In her first book, the founder of Brooklyn-based Common Justice convincingly attacks the conventional wisdom about violent crimes, appropriate punishment, and how to repair the criminal (in)justice system.
Sered’s organization brings together crime victims and perpetrators to experience a process known as restorative justice. Common Justice always begins with the crime victims, who are rarely heeded and often downright ignored by police, prosecutors, and judges. The author and her small staff listen carefully to victims of all kinds of violence. In most jurisdictions, a large percentage of perpetrators are never arrested. If an arrest occurs, well over 90 percent never reach the trial stage, and the vast majority of plea-bargained convictions terminate in private, with the victim nowhere near the negotiating venue. Even when conventional wisdom maintains that a prison sentence is a positive outcome for the victim, Sered has learned that rarely do victims heal quickly—if ever. The physical injuries and/or mental anguish do not disappear simply because a perpetrator is incarcerated. In addition to destroying myths about victimhood, the author attacks incarceration as a positive outcome for anybody, especially because prisons offer no accountability from the perpetrator that reaches the victim and no rehabilitation that benefits society eventually. Violence in every neighborhood must be attacked at its roots, Sered argues convincingly, and the evidence is overwhelming that mass incarceration never halts ongoing neighborhood violence. “If incarceration worked to secure safety,” she writes, “we would be the safest nation in all of human history….If incarceration worked to stop violence, we would have eradicated it by now—because no nation has used incarceration more.” The author provides clear, specific evidence for her contention that the new conventional wisdom must be survivor-centered, accountability-based, safety-driven, and racially equitable. The case studies of restorative justice that punctuate every chapter offer undeniable proof that Common Justice’s tactics are succeeding and should be more widely applied.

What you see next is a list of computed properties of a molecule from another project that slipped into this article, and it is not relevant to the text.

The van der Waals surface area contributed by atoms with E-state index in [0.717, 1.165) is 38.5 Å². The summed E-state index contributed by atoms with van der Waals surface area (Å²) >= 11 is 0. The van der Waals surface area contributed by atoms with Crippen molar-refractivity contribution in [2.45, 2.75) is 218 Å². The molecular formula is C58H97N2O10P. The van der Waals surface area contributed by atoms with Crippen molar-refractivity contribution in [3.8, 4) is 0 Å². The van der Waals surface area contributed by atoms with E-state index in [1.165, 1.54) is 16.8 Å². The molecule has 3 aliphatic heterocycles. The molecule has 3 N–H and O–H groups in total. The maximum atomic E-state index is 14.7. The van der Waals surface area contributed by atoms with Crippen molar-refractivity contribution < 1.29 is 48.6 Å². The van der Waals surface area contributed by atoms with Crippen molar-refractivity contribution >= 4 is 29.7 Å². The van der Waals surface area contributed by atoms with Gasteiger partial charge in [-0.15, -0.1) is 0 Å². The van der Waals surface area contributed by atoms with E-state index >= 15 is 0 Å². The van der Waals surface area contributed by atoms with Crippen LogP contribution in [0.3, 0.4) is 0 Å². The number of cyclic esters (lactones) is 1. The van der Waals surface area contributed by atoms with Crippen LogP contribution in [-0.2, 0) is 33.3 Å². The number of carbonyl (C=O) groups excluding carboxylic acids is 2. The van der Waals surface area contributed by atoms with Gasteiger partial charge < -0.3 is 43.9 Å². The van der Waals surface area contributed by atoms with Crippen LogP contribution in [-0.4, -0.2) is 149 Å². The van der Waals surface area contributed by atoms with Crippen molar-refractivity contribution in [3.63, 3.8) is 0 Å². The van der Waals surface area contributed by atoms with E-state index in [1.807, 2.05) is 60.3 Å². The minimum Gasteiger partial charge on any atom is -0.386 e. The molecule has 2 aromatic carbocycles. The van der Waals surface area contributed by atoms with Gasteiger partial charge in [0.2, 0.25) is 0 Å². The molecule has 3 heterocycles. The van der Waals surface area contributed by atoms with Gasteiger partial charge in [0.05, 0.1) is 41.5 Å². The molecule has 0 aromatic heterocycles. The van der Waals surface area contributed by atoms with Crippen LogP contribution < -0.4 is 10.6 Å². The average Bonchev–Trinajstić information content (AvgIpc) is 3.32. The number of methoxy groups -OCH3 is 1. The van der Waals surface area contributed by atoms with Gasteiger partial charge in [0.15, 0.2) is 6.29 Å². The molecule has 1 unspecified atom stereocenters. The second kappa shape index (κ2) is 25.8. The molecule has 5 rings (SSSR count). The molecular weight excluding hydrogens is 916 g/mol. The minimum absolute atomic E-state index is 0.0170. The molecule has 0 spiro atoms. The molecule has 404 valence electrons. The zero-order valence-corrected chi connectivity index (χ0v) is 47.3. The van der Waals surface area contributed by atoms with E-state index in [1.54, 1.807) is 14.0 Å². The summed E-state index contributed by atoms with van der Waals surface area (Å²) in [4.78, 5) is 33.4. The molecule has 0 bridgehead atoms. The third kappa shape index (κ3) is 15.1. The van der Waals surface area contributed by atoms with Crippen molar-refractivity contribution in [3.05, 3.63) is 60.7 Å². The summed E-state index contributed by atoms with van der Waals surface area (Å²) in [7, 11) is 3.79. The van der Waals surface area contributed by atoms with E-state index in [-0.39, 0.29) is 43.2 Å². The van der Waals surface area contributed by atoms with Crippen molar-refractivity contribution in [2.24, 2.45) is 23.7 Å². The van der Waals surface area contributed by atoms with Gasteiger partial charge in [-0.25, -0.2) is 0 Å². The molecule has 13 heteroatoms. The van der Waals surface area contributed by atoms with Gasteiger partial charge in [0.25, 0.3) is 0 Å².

A top-notch entry into the burgeoning incarceration debate.